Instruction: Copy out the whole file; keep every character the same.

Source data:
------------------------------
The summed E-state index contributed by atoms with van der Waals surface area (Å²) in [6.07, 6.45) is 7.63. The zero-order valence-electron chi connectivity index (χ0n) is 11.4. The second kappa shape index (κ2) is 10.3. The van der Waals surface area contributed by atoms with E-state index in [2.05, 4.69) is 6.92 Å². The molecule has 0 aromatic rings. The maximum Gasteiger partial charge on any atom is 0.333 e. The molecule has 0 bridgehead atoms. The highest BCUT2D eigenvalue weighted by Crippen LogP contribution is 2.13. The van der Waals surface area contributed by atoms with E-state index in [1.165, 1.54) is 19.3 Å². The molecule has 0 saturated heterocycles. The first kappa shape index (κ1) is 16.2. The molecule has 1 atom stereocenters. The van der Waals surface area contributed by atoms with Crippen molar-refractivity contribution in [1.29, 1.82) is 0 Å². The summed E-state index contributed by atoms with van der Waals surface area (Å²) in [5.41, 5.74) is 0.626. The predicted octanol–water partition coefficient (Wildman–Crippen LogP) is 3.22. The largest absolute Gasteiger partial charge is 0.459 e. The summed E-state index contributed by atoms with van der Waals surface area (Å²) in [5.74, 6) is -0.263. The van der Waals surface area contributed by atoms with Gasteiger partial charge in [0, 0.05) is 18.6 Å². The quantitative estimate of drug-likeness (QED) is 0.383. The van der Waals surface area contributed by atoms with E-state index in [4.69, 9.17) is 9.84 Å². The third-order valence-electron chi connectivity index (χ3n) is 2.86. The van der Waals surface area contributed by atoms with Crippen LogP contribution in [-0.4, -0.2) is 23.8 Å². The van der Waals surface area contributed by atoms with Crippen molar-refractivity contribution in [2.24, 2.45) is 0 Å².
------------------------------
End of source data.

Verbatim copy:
The summed E-state index contributed by atoms with van der Waals surface area (Å²) in [6.07, 6.45) is 7.63. The zero-order valence-electron chi connectivity index (χ0n) is 11.4. The second kappa shape index (κ2) is 10.3. The van der Waals surface area contributed by atoms with E-state index in [2.05, 4.69) is 6.92 Å². The molecule has 0 aromatic rings. The maximum Gasteiger partial charge on any atom is 0.333 e. The molecule has 0 bridgehead atoms. The highest BCUT2D eigenvalue weighted by Crippen LogP contribution is 2.13. The van der Waals surface area contributed by atoms with E-state index in [1.165, 1.54) is 19.3 Å². The molecule has 0 saturated heterocycles. The first kappa shape index (κ1) is 16.2. The molecule has 1 atom stereocenters. The van der Waals surface area contributed by atoms with Crippen molar-refractivity contribution in [1.29, 1.82) is 0 Å². The summed E-state index contributed by atoms with van der Waals surface area (Å²) in [5.41, 5.74) is 0.626. The predicted octanol–water partition coefficient (Wildman–Crippen LogP) is 3.22. The largest absolute Gasteiger partial charge is 0.459 e. The summed E-state index contributed by atoms with van der Waals surface area (Å²) in [5.74, 6) is -0.263. The van der Waals surface area contributed by atoms with Gasteiger partial charge in [0, 0.05) is 18.6 Å². The quantitative estimate of drug-likeness (QED) is 0.383. The van der Waals surface area contributed by atoms with E-state index in [4.69, 9.17) is 9.84 Å². The third-order valence-electron chi connectivity index (χ3n) is 2.86. The van der Waals surface area contributed by atoms with Crippen LogP contribution in [-0.4, -0.2) is 23.8 Å². The van der Waals surface area contributed by atoms with Crippen molar-refractivity contribution in [2.24, 2.45) is 0 Å².